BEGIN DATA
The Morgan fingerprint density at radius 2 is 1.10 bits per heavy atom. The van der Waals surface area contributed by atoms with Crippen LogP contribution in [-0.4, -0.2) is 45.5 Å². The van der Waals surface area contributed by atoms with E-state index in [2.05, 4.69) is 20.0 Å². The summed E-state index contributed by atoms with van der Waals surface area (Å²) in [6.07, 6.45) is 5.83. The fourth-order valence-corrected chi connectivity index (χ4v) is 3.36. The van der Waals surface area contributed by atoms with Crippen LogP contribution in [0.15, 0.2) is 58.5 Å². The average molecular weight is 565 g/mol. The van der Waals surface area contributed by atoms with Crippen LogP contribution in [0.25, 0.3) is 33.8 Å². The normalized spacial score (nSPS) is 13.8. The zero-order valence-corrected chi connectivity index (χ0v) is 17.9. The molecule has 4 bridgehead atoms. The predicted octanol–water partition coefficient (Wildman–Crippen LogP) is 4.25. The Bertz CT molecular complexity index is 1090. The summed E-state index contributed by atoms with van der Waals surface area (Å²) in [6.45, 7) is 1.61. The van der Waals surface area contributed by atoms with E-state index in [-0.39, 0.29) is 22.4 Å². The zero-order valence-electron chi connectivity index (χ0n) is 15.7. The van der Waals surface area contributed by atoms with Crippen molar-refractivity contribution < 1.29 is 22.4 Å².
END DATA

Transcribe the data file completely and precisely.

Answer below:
The Morgan fingerprint density at radius 2 is 1.10 bits per heavy atom. The van der Waals surface area contributed by atoms with Crippen LogP contribution in [-0.4, -0.2) is 45.5 Å². The van der Waals surface area contributed by atoms with E-state index in [2.05, 4.69) is 20.0 Å². The summed E-state index contributed by atoms with van der Waals surface area (Å²) in [6.07, 6.45) is 5.83. The fourth-order valence-corrected chi connectivity index (χ4v) is 3.36. The van der Waals surface area contributed by atoms with Crippen LogP contribution in [0.15, 0.2) is 58.5 Å². The average molecular weight is 565 g/mol. The van der Waals surface area contributed by atoms with Crippen LogP contribution in [0.25, 0.3) is 33.8 Å². The normalized spacial score (nSPS) is 13.8. The zero-order valence-corrected chi connectivity index (χ0v) is 17.9. The molecule has 4 bridgehead atoms. The predicted octanol–water partition coefficient (Wildman–Crippen LogP) is 4.25. The Bertz CT molecular complexity index is 1090. The summed E-state index contributed by atoms with van der Waals surface area (Å²) in [6.45, 7) is 1.61. The van der Waals surface area contributed by atoms with E-state index in [-0.39, 0.29) is 22.4 Å². The zero-order valence-electron chi connectivity index (χ0n) is 15.7. The van der Waals surface area contributed by atoms with Crippen molar-refractivity contribution < 1.29 is 22.4 Å².